God our Savior, Who Desires all People to be Saved

The Crucifixion, tempera, Andreas Pavias (active in Crete during the second half of the 15th century).

At a recent book club discussion (on The Christian Revolution and Its Fashionable Enemies, to give only the subtitle), a gentle Christian lady seated to my left asked me if the author David Bentley Hart could still be considered a Christian after his most recent book—That All Shall Be Saved: Heaven, Hell, and Universal Salvation (Yale UP, 2019). I told her that I did not have the qualifications or authority to answer that question but that I really appreciated the book. My godfather—a third generation Orthodox priest of Eastern European ancestry—had gone to the bathroom just before this question, and I directed it to him a little later in the course of the conversation. He joked that he had stepped out at just the right time before answering that he had not read the book but that Hart had reportedly gone too far in saying that his thesis was the only possible correct understanding of the gospel of Jesus Christ.

Just before our book club meeting, my godfather told me that he had never imagined reading a David Bentley Hart book because of this author’s reputation as snarky and polarizing. However, the book club in his church selected The Christian Revolution and Its Fashionable Enemies, and he had thoroughly appreciated it. When talking about the passage on Peter’s tears and how Christ gave a face to the faceless, my godfather shed his own tears. He was also amazed that anyone had been able to give him compassion for Julian the Apostate.

As our conversation touched on the topic of universal salvation, I reminded my godfather of how he had once reassured me that I was far too insignificant to ever be at serious risk of becoming a heretic. He laughed and said that he belongs in the same category. To be a heretic, you must be a false teacher who needs to be formally confronted by a church authority and who then refuses to be corrected. Certainly, I am concerned to understand and love all that the church teaches to the best of my ability, but I am unlikely to ever have the responsibility of being a teacher within the church who would ever be worth anyone’s time to actually bring before the church for formal correction.

So if I am not qualified to say anything about the position taken by David Bentley Hart in That All Shall Be Saved, why am I writing this review? Well, honestly, it is mostly because I have three other little writing ideas waiting patiently to get out into words, and this content is one of two little clusters of ideas that feel like they are sitting in the way. So I’m weak, and I’m taking the easy way around. Writing always helps me to understand my own thoughts a little better and to continue on with the next ponderings. Finally, there is the excuse that a few other people (besides the kind lady beside me in the book club discussion) have asked me about this book. For these various reasons, I’m offering my poor thoughts freely to anyone who wants to know.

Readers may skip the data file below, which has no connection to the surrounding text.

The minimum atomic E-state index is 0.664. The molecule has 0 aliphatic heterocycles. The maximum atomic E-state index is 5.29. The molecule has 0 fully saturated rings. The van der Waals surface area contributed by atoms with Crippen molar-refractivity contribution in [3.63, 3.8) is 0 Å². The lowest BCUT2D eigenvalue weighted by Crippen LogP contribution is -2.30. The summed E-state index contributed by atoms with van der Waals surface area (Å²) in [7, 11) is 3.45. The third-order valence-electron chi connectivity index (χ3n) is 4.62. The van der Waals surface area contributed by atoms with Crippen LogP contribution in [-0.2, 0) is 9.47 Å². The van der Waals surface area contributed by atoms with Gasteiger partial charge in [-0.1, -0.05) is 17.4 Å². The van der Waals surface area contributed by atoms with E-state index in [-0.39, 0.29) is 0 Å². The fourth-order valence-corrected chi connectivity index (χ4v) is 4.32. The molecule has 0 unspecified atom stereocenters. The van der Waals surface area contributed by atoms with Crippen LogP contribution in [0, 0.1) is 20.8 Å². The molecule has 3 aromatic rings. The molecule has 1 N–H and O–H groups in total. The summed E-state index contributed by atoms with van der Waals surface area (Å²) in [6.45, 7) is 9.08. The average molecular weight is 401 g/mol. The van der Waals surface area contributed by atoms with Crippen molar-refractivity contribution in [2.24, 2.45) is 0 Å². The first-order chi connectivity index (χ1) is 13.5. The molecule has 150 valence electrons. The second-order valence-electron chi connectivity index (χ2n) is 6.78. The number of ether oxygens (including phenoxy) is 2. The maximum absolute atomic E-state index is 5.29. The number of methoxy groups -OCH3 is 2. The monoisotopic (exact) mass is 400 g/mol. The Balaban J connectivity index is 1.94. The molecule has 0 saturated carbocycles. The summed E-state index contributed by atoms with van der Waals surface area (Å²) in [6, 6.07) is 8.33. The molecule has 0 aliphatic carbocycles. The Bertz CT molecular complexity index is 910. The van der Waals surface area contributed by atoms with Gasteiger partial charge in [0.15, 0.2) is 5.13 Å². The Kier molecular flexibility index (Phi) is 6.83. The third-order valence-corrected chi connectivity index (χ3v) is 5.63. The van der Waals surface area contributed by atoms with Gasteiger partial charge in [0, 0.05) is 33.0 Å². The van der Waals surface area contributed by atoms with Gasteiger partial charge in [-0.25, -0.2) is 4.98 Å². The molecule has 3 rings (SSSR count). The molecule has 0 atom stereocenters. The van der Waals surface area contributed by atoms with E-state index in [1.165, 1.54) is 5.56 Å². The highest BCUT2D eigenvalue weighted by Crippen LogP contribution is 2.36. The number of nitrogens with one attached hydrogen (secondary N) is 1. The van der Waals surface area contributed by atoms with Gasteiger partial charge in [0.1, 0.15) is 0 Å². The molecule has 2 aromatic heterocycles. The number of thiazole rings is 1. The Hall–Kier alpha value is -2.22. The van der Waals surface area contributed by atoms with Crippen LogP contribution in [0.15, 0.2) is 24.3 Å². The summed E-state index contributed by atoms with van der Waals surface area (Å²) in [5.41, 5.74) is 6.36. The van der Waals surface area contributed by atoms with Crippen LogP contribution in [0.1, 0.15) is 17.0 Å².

I’ve read the book twice and also read about a dozen reviews of it, and here is the short answer regarding what I think: being intellectually persuaded that all will be saved has no value compared to learning actually to long for the salvation of all people—learning to live and to pray like I really want it. In his letter to Timothy, Paul describes “God our Savior” as one who “desires all people to be saved and to come to the knowledge of the truth” (2:3-4). Looking at the whole of what Jesus Christ reveals to us, it seems clear that to be a person after God’s own heart, we should learn to desire the salvation of all people. This is widely and clearly taught in my own Orthodox Christian tradition. David Bentley Hart goes far beyond this, however, and argues that the only coherent understanding of the gospel revealed by Jesus Christ includes the eventual restoration of all things to a right relationship with the Creator (a concept known among the Greek fathers as apocatastasis, coming from Acts 3:21). Hart follows a tightly constructed philosophical case that he claims, repeatedly, to be irrefutable (within the book as well as in essays responding to critics of his book). This philosophical case involves a close examination of what we can coherently mean by speaking of God as loving, good and omnipotent. His case includes a number of biblical reasons (flowing out of his recent translation of the entire New Testament) as well as historical and theological reasons. However, these biblical and theological points are all secondary to his main metaphysical arguments.

Historically, Hart describes a church in which the idea of apocatastasis was the majority position, at least among clergy in the Greek-speaking east, for almost the first 500 years: